The three red chips need to exchange positions with the yellow chips.
• The yellow chips can only move right.
• The red chips can only move left.
• A chip can move into an empty square.
• A chip can jump over a different color chip as long as there is an empty square to land in.
• A chip cannot jump over two chips or over a chip of the same color.
To incorporate some movement, we broke up the class into smaller groups. Instead of squares we used chairs; instead of chips we used children. Two different colored stickers or shirts could be used to identify the children. Many of the children we worked with were ESL with very little English language ability. The children had lots of fun moving around and there was always one child in the group who found the pattern.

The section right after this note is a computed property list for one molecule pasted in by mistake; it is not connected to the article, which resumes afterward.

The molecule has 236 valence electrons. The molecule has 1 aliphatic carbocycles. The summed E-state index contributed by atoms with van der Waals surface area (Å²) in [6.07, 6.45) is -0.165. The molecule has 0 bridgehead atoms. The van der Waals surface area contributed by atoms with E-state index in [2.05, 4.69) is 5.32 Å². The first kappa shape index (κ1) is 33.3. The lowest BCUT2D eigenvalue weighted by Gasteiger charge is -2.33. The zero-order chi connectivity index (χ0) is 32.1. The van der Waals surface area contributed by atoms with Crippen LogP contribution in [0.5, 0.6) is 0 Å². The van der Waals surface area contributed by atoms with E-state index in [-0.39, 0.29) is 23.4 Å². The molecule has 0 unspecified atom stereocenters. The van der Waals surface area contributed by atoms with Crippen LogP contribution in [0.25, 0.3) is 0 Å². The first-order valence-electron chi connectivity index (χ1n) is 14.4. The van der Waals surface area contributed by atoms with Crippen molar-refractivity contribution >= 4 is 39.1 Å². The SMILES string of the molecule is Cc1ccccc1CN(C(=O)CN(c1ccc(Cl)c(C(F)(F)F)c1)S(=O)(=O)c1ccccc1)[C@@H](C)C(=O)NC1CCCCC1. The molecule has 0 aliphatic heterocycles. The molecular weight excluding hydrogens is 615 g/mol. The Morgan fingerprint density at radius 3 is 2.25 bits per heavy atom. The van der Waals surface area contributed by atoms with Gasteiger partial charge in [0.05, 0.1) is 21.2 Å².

If you find your group needs a hint, reduce the number of children (or chips) to four. To make it harder, add two more, to make 4 per color. What would happen if you had 3 yellow and 4 red? Is it solvable?
The Math in This Problem:
Mathematics is sometimes viewed as the science of patterns, which can be spatial, temporal, or sequential. Through applying strategies and analytical reasoning, Jumping Chips presents students with the challenge of recognizing patterns using chips and even themselves!